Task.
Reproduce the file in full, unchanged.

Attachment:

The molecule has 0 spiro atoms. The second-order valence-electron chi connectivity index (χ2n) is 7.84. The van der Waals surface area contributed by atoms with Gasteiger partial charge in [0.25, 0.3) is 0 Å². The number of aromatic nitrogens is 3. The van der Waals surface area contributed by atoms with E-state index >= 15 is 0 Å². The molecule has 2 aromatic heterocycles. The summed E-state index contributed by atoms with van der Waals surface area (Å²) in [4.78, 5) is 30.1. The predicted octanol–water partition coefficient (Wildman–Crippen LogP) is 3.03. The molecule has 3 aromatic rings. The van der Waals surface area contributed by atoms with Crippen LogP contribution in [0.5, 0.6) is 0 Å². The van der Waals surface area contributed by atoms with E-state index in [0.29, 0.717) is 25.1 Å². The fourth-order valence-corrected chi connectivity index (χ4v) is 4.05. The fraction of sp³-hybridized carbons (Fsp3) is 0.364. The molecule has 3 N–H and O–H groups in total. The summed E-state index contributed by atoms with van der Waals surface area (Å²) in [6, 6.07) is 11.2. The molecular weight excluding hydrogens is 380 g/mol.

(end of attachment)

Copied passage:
The molecule has 0 spiro atoms. The second-order valence-electron chi connectivity index (χ2n) is 7.84. The van der Waals surface area contributed by atoms with Gasteiger partial charge in [0.25, 0.3) is 0 Å². The number of aromatic nitrogens is 3. The van der Waals surface area contributed by atoms with E-state index >= 15 is 0 Å². The molecule has 2 aromatic heterocycles. The summed E-state index contributed by atoms with van der Waals surface area (Å²) in [4.78, 5) is 30.1. The predicted octanol–water partition coefficient (Wildman–Crippen LogP) is 3.03. The molecule has 3 aromatic rings. The van der Waals surface area contributed by atoms with Crippen LogP contribution in [0.5, 0.6) is 0 Å². The van der Waals surface area contributed by atoms with E-state index in [0.29, 0.717) is 25.1 Å². The fourth-order valence-corrected chi connectivity index (χ4v) is 4.05. The fraction of sp³-hybridized carbons (Fsp3) is 0.364. The molecule has 3 N–H and O–H groups in total. The summed E-state index contributed by atoms with van der Waals surface area (Å²) in [6, 6.07) is 11.2. The molecular weight excluding hydrogens is 380 g/mol.